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 What I've Just Watched: Part 3 - The Search for Spock

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Donald McKinney
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PostSubject: Re: What I've Just Watched: Part 3 - The Search for Spock   Sun Oct 21, 2012 2:41 am

Celebration Day (2012). this was the most famous concert of the 21st Century, it was the headline act of the Ahmet Ertegun Tribute Concert which took place at the O2 Arena on December 10th 2007. No-one thought it would ever happen, but Led Zeppelin got back together one last time. This concert got the Guinness World Record for the "Highest Demand for Tickets for One Music Concert" as 20 million requests for tickets were rendered online. It's a good concert, and with 3 original members plus the son of the late drummer, they do a good set and they prove they still have it. The concert has Robert Plant, Jimmy Page, John Paul Jones and John Bonham's son Jason performing a set of 14 songs with 2 encores. They include hits such as Good Times Bad Times, Ramble On, Black Dog, Trampled Under Foot, Stairway to Heaven, No Quarter, Since I've Been Loving You, Dazed and Confused, The Song Remains the Same and Kashmir. The encore consists off Whole Lotta Love and Rock and Roll. It's a 2 hour set which manages to be entertaining and compelling all at the same time. The footage is fast cut, with some shots lasting less than a second, and it's intercut with footage from the mobile phones and cameras of the fans in the audience, with all the graininess but nostalgia of Super 8mm footage. The sound is great, even if the concert's audio has been made available on bootleg for years before. But it manages to be entertaining, even if it doesn't show much of the audiences reaction. 4/5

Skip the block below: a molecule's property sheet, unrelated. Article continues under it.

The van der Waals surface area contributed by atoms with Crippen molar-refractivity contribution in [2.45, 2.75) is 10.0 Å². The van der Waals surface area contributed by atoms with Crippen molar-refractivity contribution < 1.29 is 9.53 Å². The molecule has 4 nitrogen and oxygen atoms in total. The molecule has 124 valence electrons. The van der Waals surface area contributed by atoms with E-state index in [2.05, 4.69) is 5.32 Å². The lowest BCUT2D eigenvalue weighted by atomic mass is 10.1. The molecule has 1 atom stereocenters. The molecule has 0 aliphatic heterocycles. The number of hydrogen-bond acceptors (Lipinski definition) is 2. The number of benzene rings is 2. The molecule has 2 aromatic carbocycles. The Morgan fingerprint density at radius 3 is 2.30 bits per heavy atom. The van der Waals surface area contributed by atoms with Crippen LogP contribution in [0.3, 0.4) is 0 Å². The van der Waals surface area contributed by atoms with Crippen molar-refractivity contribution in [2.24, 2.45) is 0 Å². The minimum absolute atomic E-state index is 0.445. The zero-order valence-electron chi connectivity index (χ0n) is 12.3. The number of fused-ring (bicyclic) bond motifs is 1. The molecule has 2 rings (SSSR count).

All About Eve (1950), written and directed by Joseph L. Mankiewicz (Julius Caesar (1953), Guys and Dolls (1955), Cleopatra (1963) and Sleuth (1972)), this is a powerful and brilliantly written drama about the lure and corruption of fame. Based on The Wisdom of Eve, a 1946 short story by Mary Orr, this makes for great cinema from a small source, and it's got a good cast to boot, one of whom shows a scary transformation. It begins when mousy and shy Eve Harrington (Anne Baxter) gets to meet her favourite actress, Margo Channing (Bette Davis) backstage on Broadway. Eve idolises Margo, and Eve has aspirations of one day making it big on the stage. Eve was introduced to Margo by Karen Richards (Celeste Holm), whose husband is playwright Lloyd Richards (Hugh Marlowe). Eve is able to become Margo's understudy, and even starts staying with Margo. Eve's star starts to rise, and Margo comes to resent Eve but theatre critic Addison DeWitt (George Sanders) learns the truth about Eve, but Eve is unphased, and even usurps Margo's theatre role. It's a good look at the price of fame, and the lengths some people go to in order to find fame. Baxter is terrifying, going from mousy fan to vampish, spoilt superstar. It's a great performance, and she holds her own against seasoned pros like Davis and Sanders, (the latter won an Oscar for his turn). It's also famous for having a cameo from a young and then unknown Marilyn Monroe. 4.5/5